Final countdown starts for mint Cape Sharp Tidal turbine splash

A so-called ‘dry’ Cape Sharp Tidal turbine – denoting the fact it was never before deployed in sea – has been towed by the Atlantic Osprey vessel across the Bay of Fundy where it will be installed shortly.

Illustration/OpenHydro tidal turbine (Photo: Naval Energies/a parent company of OpenHydro)

The ‘deployment ready’ tidal turbine left Port Saint John aboard purpose-built Scotia Tide Barge for its testing berth at the Fundy Ocean Research Center for Energy (FORCE) on July 18, 2018, according to Wayne Power, Vice President of J.D. Irving Transportation and Logistics Division.

The 2MW-rated turbine passed a detailed inspection at Port Saint John that involved modifications to the components on its electrical sub-system attached to the subsea base and connected to the turbine, known as the turbine control center (TCC).

“We will be carrying out deployment operations at FORCE site over several days starting July 19, 2018. It is important to note that weather could play a factor in the actual start and/or completion date, and this has been considered as part of the overall deployment schedule,” the spokeswoman for Cape Sharp Tidal said in a statement.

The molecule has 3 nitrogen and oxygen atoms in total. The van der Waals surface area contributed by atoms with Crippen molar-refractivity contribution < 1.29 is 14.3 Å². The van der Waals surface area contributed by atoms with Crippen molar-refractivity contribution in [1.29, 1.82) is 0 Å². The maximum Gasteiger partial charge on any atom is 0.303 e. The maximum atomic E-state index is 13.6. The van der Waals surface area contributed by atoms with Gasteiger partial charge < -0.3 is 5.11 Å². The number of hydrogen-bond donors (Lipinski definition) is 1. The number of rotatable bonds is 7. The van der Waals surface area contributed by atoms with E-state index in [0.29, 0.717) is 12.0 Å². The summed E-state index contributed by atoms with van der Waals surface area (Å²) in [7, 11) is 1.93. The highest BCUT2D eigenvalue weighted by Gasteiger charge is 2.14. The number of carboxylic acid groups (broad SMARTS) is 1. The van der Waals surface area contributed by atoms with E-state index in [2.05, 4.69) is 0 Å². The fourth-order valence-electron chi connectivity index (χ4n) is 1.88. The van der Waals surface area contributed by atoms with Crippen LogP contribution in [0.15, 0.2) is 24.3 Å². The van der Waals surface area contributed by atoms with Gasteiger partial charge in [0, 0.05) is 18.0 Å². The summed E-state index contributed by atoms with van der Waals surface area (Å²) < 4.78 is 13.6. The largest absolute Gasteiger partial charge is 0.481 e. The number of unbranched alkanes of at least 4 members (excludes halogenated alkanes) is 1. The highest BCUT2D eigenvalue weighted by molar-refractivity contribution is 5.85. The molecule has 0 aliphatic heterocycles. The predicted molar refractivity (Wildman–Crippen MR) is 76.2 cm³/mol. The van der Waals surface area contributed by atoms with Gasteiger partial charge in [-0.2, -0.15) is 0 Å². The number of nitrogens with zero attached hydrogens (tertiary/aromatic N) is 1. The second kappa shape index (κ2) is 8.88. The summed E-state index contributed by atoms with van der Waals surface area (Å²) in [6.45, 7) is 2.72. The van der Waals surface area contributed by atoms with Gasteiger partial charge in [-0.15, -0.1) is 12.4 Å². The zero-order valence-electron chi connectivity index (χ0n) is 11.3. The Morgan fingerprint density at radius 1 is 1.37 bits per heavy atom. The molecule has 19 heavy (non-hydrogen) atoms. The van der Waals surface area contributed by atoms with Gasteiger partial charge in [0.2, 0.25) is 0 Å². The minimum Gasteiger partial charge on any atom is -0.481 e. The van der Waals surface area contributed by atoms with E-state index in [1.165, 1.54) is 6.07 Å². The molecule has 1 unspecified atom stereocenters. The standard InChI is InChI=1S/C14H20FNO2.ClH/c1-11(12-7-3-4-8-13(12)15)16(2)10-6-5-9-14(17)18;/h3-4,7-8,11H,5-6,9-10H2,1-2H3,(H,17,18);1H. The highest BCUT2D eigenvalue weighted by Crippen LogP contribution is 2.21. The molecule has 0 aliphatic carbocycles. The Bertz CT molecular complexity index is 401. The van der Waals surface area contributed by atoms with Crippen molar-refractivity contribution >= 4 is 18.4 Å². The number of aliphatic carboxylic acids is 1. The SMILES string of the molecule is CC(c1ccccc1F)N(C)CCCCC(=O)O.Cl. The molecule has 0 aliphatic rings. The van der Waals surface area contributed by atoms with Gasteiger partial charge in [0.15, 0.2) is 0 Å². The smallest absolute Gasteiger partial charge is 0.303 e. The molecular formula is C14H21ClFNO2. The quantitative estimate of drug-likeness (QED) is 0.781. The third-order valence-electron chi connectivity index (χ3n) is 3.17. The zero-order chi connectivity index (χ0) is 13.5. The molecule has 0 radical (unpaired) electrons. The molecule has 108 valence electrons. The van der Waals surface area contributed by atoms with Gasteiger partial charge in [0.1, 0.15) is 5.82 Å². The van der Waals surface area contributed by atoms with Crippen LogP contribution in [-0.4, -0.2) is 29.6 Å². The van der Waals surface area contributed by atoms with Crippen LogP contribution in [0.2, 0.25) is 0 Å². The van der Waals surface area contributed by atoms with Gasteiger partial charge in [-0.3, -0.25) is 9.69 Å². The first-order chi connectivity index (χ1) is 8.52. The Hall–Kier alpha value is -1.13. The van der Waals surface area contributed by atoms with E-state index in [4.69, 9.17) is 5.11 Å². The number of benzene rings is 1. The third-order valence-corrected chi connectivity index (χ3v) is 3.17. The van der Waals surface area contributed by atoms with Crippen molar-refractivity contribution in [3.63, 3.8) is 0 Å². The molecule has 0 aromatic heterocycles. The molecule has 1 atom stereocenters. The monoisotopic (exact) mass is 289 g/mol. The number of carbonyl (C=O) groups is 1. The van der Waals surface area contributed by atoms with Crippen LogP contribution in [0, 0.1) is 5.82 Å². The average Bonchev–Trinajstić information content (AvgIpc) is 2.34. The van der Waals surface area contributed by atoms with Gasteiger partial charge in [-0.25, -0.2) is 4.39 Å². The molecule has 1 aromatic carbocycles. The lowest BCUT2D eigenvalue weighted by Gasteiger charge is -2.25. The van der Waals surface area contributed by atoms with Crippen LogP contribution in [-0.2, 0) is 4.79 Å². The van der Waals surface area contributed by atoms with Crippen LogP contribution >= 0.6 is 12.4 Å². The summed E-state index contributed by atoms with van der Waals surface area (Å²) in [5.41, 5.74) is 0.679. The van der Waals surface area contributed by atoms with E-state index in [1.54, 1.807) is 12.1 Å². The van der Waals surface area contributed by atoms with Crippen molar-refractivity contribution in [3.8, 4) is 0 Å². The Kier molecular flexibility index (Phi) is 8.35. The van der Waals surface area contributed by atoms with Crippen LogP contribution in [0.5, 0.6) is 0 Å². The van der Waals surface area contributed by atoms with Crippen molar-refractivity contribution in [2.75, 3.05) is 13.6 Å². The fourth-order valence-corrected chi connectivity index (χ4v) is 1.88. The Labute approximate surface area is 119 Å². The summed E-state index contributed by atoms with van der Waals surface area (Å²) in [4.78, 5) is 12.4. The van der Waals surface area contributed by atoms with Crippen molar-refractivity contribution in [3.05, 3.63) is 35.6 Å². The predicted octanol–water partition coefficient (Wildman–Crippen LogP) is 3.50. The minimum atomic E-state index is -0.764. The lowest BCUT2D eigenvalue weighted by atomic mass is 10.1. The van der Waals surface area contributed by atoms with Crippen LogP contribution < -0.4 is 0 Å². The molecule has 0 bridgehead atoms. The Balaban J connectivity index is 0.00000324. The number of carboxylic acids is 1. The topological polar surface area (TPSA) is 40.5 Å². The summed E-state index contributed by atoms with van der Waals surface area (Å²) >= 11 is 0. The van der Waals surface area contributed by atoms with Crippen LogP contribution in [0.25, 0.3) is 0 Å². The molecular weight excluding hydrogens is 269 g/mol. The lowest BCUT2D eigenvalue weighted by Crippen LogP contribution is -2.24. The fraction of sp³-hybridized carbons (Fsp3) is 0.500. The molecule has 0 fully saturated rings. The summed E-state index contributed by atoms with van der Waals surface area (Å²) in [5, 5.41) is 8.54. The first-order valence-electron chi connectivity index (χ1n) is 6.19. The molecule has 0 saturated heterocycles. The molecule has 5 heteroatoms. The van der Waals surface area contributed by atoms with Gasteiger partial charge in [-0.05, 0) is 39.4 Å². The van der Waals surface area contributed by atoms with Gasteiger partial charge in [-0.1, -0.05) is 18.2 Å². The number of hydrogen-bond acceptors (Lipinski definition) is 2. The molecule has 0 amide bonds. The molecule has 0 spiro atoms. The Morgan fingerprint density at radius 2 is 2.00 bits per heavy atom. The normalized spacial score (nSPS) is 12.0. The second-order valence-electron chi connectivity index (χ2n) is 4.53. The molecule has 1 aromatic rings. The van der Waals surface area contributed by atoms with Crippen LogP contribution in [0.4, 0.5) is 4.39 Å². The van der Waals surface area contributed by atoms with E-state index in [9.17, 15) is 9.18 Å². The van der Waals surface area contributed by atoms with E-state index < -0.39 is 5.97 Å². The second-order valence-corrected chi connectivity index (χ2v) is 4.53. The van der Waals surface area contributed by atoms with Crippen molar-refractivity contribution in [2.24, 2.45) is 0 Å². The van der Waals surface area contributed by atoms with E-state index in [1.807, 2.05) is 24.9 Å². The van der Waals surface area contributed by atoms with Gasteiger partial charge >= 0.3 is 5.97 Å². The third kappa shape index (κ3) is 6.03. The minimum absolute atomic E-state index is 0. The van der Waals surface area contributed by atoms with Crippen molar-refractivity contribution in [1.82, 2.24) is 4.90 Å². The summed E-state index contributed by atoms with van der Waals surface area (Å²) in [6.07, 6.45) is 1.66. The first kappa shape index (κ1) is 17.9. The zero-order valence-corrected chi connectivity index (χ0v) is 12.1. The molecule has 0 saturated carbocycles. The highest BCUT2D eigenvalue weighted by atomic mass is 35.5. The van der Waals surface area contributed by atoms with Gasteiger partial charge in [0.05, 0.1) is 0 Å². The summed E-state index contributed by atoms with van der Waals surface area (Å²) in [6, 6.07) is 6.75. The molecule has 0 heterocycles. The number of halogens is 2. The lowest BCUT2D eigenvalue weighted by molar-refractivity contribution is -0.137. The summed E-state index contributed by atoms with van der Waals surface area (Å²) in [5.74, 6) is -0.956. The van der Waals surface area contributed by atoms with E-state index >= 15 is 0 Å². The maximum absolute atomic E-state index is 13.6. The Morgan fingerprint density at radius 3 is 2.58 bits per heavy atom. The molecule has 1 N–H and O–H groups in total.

The maintenance, also conducted on a similar tidal turbine that already confronted the tides of Minas Passage last year, is related to a malfunctioning part identified in August 2016 which threatened the long-term performance and reliability of the turbines.

Cape Sharp Tidal – a joint venture between Emera and OpenHydro – conducted marine operations at the FORCE site earlier in the year, to prepare the site for the deployment. The activities included recovery of an old mooring, positioning trials, and subsea cable testing, according to FORCE.

The joint venture is using OpenHydro’s in-stream tidal turbines whose design is based around four key components including a horizontal axis rotor, magnet generator, hydrodynamic duct and subsea gravity base foundation.

The turbine is 16 meters in diameter, weighs 1,000 tonnes and stands 21 meters high, with 10 fins mounted on the rotor spinning 6-8 times in a minute on average – taking 10 seconds to complete one full rotation at that speed.

The in-stream turbine sits directly in the water flow that moves the fins, which in turn cause the rotor to turn producing power.

The technology is completely different technology from the turbines used in dam tidal and hydro power sites, Cape Sharp Tidal noted.